The Haunting of Hill House


“Theodora may be the only queer Crain but her romantic entanglements are just as messy and realistic as those of her siblings.”

Title: The Haunting of Hill House
Creator: Mike Flanagan 👨🏼🇺🇸
Writers: Original story by Shirley Jackson 👩🏼🇺🇸 and TV scripts by Mike Flanagan 👨🏼🇺🇸 (10 eps), Meredith Averill 👩🏼🇺🇸 (2 eps), Jeff Howard 👨🏼🇺🇸 (2 eps), and various (3 ♀ and 1 ♂)

Reviewed by Li 👩🏻🇺🇸


Technical: 5/5

In the lead-up to Halloween this year, The Haunting of Hill House came along like a wind tunnel and knocked me on my ass. I had no idea what to expect from the Netflix series, only that I liked spooky things and, well—‘twas the season. So why not check it out?

What I didn’t bargain for was a deeply intelligent, frightening, cinematic, and emotional journey. Having not read the original 1959 novel by Shirley Jackson, I can’t say how much credit goes to showrunner Mike Flanagan or to the novelist for the intricacies of its knotted mystery. But whoever I need to thank, I will graciously clasp my hands and say thank you for these genre-defining results.

Gender: 4.75/5
Does it pass the Bechdel Test? YES

Women reach parity in every way. Onscreen, episodes switch between the perspectives of different Crains, a family that consists of a mother, a father, three daughters, and two sons. Behind the scenes, 5 of the 10 teleplays are credited with women writers.

As with all the characters of the show, the women of Hill House are intensely complex. They hold multitudes; they're flawed; they're vulnerable; and they’re strong as hell, too. Episode after episode, audiences uncover the web of relationships that hold the Crains together, each tendril twisted up with love and hurt alike.

The only reason I took this category down a notch is the fact that some gender norms do sneak in. The mother Olivia (Carla Gugino), middle daughter Theodora (Kate Siegel and Mckenna Grace in flashbacks), and youngest daughter Nell (Victoria Pedretti and Violet McGraw in flashbacks) are far and away the most sensitive to the ghosts that linger around Hill House, and by proxy they become extensions of the supernatural themselves. This unknowability—and fear—of women in horror goes largely unrefuted in The Haunting of Hill House.

How much more interesting would it be to see male characters with a sixth sense for the unknown, prone to possession or empathy with ghosts? It’s perhaps this role reversal that makes longtime series The X-Files so compelling, of having Mulder play the believer while Dr. Scully grounds him. Might The Haunting of Hill House benefited from the pragmatic father in the mystical role played by the mother, or with the youngest son Luke (Oliver Jackson-Cohen and Julian Hilliard in flashbacks) as Hill House’s noble martyr instead of his twin sister, Nell?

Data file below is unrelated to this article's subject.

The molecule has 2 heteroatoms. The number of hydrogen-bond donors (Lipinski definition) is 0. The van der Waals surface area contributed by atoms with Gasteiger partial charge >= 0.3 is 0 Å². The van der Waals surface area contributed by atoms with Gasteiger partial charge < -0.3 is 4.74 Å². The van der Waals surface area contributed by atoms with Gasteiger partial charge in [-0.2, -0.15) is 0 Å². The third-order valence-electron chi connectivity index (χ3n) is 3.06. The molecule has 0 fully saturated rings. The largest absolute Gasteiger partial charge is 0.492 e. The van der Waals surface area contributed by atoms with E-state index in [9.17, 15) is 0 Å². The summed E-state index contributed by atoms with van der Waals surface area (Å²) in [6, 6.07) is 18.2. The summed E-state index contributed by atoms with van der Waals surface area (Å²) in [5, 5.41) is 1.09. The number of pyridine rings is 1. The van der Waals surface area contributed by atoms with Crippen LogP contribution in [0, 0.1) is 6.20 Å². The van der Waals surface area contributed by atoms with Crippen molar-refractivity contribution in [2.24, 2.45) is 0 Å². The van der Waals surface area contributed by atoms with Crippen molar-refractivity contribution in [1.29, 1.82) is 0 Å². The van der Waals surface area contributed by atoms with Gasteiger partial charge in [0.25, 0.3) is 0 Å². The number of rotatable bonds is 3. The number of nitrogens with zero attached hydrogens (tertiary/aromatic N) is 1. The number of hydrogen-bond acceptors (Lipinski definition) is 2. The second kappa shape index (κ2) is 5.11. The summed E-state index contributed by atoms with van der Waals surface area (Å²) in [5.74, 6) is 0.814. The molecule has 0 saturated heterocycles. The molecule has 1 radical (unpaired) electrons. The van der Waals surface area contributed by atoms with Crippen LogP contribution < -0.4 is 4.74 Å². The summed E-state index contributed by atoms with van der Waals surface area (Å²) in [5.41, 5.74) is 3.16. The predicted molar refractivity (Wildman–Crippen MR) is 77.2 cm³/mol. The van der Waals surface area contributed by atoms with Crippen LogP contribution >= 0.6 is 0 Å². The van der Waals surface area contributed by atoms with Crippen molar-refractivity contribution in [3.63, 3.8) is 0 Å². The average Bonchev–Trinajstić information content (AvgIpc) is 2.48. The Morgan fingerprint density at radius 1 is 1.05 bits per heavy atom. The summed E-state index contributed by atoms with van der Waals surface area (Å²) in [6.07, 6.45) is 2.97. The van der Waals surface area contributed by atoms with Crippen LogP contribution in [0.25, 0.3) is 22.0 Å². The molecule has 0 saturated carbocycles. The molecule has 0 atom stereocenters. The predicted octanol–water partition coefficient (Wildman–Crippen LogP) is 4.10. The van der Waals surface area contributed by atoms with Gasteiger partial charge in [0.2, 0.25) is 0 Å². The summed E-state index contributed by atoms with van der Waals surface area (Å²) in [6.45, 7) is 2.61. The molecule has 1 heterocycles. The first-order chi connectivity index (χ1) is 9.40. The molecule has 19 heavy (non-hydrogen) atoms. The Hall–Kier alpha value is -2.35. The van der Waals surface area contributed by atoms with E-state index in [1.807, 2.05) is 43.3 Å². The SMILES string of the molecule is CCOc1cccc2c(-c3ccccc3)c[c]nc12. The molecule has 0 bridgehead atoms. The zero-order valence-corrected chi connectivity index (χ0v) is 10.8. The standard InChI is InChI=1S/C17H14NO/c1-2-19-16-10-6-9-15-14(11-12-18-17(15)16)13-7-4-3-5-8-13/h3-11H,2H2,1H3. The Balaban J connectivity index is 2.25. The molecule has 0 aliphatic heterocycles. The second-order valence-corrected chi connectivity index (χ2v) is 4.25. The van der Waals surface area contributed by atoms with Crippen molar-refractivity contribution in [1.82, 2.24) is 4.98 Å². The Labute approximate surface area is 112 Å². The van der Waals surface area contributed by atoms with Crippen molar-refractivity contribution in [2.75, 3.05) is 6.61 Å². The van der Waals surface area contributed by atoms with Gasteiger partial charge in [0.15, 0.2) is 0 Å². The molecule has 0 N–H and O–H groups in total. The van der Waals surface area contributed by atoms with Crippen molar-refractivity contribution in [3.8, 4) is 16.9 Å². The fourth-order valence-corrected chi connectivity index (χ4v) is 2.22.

Race: 2.5/5

The Crains are white and the show follows them intensely, leaving scant room for others. In this wiggle room, however, Flanagan visibly tries to be inclusive by casting recurring characters of color who appear as romantic partners, like Shirley's husband Kevin Harris, played by Anthony Ruivivar who is mixed race with some Chinese, Filipino, and Spanish heritage. Theodora meets Trish Park (Levy Tran, who is Vietnamese) at a bar and the tattooed love interest surfaces for 4 of the 10 episodes. Nell, too, brings in a character of color through the idealized beacon of light, Arthur (Jordane Christie, who is Jamaican). He appears in 3 episodes, but we only get to see him during flashbacks.

Unfortunately, Kevin, Trish, and Arthur all exhibit flat characterizations, as each person stands alone with no personal connections of their own. They exist only to serve the narratives of their respective Crain family members.

In background shots, people of color are fairly absent—something that becomes more noticeable during scenes that take place in Los Angeles, where white people make up less than a third of the population in real life.

LGBTQ: 5/5

On the flipside, the show finds roaring success through the lesbian character of Theodora—incidentally, played by Flanagan’s IRL wife, Kate Siegel. Theodora may be the only queer Crain but her romantic entanglements are just as messy and realistic as those of her siblings, comparable to the estrangement between Steven (Michiel Huisman and Paxton Singleton in flashbacks) and his wife, or the betrayals between Shirley and Kevin. Notably, her queerness is established within the first half hour the show and enjoys a lengthy, organic story arc that doesn’t conclude until some of the final scenes of the season.

Kate Gardner writes for The Mary Sue:

“Theo represents two very different things to me. One is that a queer woman such as myself can move on from trauma, and find healing…[and] the second bit of hope is that these stories can become commonplace. There is barely any fuss made in the show about Theo’s sexuality; her entire arc is based on who she is, not who she shares her heart with.”

In fact, Theodora winds up being my favorite character on the show. Even among a roster of complex characters, her depths are fathomless. Best of all, she layers it beneath an entertaining amount of snark. The fact that she helps fill a sorely missing gap in horror, of LGBTQ characters treated with respect, is just an added bonus.

Mediaversity Grade: B+ 4.31/5

Thanks to vividly drawn members of the dysfunctional family Crain, and Flanagan’s breathtaking cinematography, The Haunting of Hill House was one of my favorite shows in 2018.

Perhaps no more indication of its quality is required beyond the way it pulled in some of my reluctant friends who normally hate scary stories. But thanks to engrossing storytelling and standout visuals, so many of us withstood terror vomits, if only to dig deeper into the labyrinthine mystery surrounding Hill House and its fascinating inhabitants.